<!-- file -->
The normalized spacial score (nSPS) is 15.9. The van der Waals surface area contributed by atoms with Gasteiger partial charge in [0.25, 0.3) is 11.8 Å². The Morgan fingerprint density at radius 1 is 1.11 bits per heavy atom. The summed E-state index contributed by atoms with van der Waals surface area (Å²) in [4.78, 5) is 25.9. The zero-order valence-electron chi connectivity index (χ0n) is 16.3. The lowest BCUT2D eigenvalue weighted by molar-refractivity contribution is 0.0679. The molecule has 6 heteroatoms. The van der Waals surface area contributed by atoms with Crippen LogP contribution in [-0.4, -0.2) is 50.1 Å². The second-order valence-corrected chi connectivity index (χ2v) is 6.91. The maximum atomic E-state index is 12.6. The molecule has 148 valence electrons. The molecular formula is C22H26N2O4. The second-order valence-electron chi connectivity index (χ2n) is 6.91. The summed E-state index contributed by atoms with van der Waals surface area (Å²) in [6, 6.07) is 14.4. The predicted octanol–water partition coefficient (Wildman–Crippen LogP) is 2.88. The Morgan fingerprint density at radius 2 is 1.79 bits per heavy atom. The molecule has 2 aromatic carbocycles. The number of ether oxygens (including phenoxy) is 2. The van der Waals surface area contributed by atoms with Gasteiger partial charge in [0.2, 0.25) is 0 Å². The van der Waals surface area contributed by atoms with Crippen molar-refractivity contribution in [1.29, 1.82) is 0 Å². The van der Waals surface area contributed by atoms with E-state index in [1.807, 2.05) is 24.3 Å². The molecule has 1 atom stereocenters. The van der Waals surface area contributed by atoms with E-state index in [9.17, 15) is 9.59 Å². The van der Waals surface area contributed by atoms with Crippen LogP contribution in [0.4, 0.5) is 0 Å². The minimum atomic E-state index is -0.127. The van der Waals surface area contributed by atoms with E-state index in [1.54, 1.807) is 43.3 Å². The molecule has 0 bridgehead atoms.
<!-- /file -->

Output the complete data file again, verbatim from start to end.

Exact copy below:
The normalized spacial score (nSPS) is 15.9. The van der Waals surface area contributed by atoms with Gasteiger partial charge in [0.25, 0.3) is 11.8 Å². The Morgan fingerprint density at radius 1 is 1.11 bits per heavy atom. The summed E-state index contributed by atoms with van der Waals surface area (Å²) in [4.78, 5) is 25.9. The zero-order valence-electron chi connectivity index (χ0n) is 16.3. The lowest BCUT2D eigenvalue weighted by molar-refractivity contribution is 0.0679. The molecule has 6 heteroatoms. The van der Waals surface area contributed by atoms with Crippen LogP contribution in [-0.4, -0.2) is 50.1 Å². The second-order valence-corrected chi connectivity index (χ2v) is 6.91. The maximum atomic E-state index is 12.6. The molecule has 148 valence electrons. The molecular formula is C22H26N2O4. The second-order valence-electron chi connectivity index (χ2n) is 6.91. The summed E-state index contributed by atoms with van der Waals surface area (Å²) in [6, 6.07) is 14.4. The predicted octanol–water partition coefficient (Wildman–Crippen LogP) is 2.88. The Morgan fingerprint density at radius 2 is 1.79 bits per heavy atom. The molecule has 2 aromatic carbocycles. The number of ether oxygens (including phenoxy) is 2. The van der Waals surface area contributed by atoms with Gasteiger partial charge in [0.2, 0.25) is 0 Å². The van der Waals surface area contributed by atoms with Crippen molar-refractivity contribution in [1.29, 1.82) is 0 Å². The van der Waals surface area contributed by atoms with E-state index in [1.807, 2.05) is 24.3 Å². The molecule has 1 atom stereocenters. The van der Waals surface area contributed by atoms with E-state index in [9.17, 15) is 9.59 Å². The van der Waals surface area contributed by atoms with Crippen LogP contribution in [0.4, 0.5) is 0 Å². The minimum atomic E-state index is -0.127. The van der Waals surface area contributed by atoms with E-state index in [1.54, 1.807) is 43.3 Å². The molecule has 0 bridgehead atoms.